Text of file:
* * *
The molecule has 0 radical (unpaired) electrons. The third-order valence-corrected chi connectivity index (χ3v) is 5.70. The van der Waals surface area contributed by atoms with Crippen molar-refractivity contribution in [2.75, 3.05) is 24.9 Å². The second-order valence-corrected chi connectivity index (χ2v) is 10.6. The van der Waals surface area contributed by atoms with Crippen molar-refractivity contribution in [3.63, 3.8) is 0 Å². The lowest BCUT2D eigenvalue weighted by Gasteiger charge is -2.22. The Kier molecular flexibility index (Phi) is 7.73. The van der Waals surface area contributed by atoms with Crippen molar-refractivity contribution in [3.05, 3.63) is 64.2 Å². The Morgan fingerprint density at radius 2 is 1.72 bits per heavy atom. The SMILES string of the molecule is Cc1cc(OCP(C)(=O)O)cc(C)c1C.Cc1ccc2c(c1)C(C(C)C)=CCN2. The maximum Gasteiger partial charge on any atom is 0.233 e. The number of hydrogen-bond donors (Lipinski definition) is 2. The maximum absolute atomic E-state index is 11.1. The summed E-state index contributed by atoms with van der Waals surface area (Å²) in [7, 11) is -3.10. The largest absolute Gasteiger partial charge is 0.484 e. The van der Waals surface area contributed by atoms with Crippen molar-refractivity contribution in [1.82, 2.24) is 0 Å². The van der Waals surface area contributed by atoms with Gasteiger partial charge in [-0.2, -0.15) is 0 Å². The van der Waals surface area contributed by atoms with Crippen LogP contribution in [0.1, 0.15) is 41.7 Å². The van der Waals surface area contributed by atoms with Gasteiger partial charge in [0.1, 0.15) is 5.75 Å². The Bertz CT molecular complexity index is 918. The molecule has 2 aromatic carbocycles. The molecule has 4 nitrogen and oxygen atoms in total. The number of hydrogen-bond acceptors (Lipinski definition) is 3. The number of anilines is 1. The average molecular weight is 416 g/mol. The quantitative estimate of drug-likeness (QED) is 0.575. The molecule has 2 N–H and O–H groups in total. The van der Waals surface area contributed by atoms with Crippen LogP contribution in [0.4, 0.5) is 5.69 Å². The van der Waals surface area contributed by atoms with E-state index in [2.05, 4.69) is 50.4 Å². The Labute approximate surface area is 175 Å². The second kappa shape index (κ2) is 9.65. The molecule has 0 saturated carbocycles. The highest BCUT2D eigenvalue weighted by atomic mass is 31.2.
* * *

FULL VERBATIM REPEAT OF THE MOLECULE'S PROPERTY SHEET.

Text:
The molecule has 0 radical (unpaired) electrons. The third-order valence-corrected chi connectivity index (χ3v) is 5.70. The van der Waals surface area contributed by atoms with Crippen molar-refractivity contribution in [2.75, 3.05) is 24.9 Å². The second-order valence-corrected chi connectivity index (χ2v) is 10.6. The van der Waals surface area contributed by atoms with Crippen molar-refractivity contribution in [3.63, 3.8) is 0 Å². The lowest BCUT2D eigenvalue weighted by Gasteiger charge is -2.22. The Kier molecular flexibility index (Phi) is 7.73. The van der Waals surface area contributed by atoms with Crippen molar-refractivity contribution in [3.05, 3.63) is 64.2 Å². The Morgan fingerprint density at radius 2 is 1.72 bits per heavy atom. The SMILES string of the molecule is Cc1cc(OCP(C)(=O)O)cc(C)c1C.Cc1ccc2c(c1)C(C(C)C)=CCN2. The maximum Gasteiger partial charge on any atom is 0.233 e. The number of hydrogen-bond donors (Lipinski definition) is 2. The maximum absolute atomic E-state index is 11.1. The summed E-state index contributed by atoms with van der Waals surface area (Å²) in [7, 11) is -3.10. The largest absolute Gasteiger partial charge is 0.484 e. The van der Waals surface area contributed by atoms with Crippen molar-refractivity contribution in [1.82, 2.24) is 0 Å². The van der Waals surface area contributed by atoms with Gasteiger partial charge in [-0.2, -0.15) is 0 Å². The van der Waals surface area contributed by atoms with Crippen LogP contribution in [0.1, 0.15) is 41.7 Å². The van der Waals surface area contributed by atoms with Gasteiger partial charge in [0.1, 0.15) is 5.75 Å². The Bertz CT molecular complexity index is 918. The molecule has 2 aromatic carbocycles. The molecule has 4 nitrogen and oxygen atoms in total. The number of hydrogen-bond acceptors (Lipinski definition) is 3. The number of anilines is 1. The average molecular weight is 416 g/mol. The quantitative estimate of drug-likeness (QED) is 0.575. The molecule has 2 N–H and O–H groups in total. The van der Waals surface area contributed by atoms with Crippen LogP contribution in [0.4, 0.5) is 5.69 Å². The van der Waals surface area contributed by atoms with E-state index in [2.05, 4.69) is 50.4 Å². The Labute approximate surface area is 175 Å². The second kappa shape index (κ2) is 9.65. The molecule has 0 saturated carbocycles. The highest BCUT2D eigenvalue weighted by atomic mass is 31.2.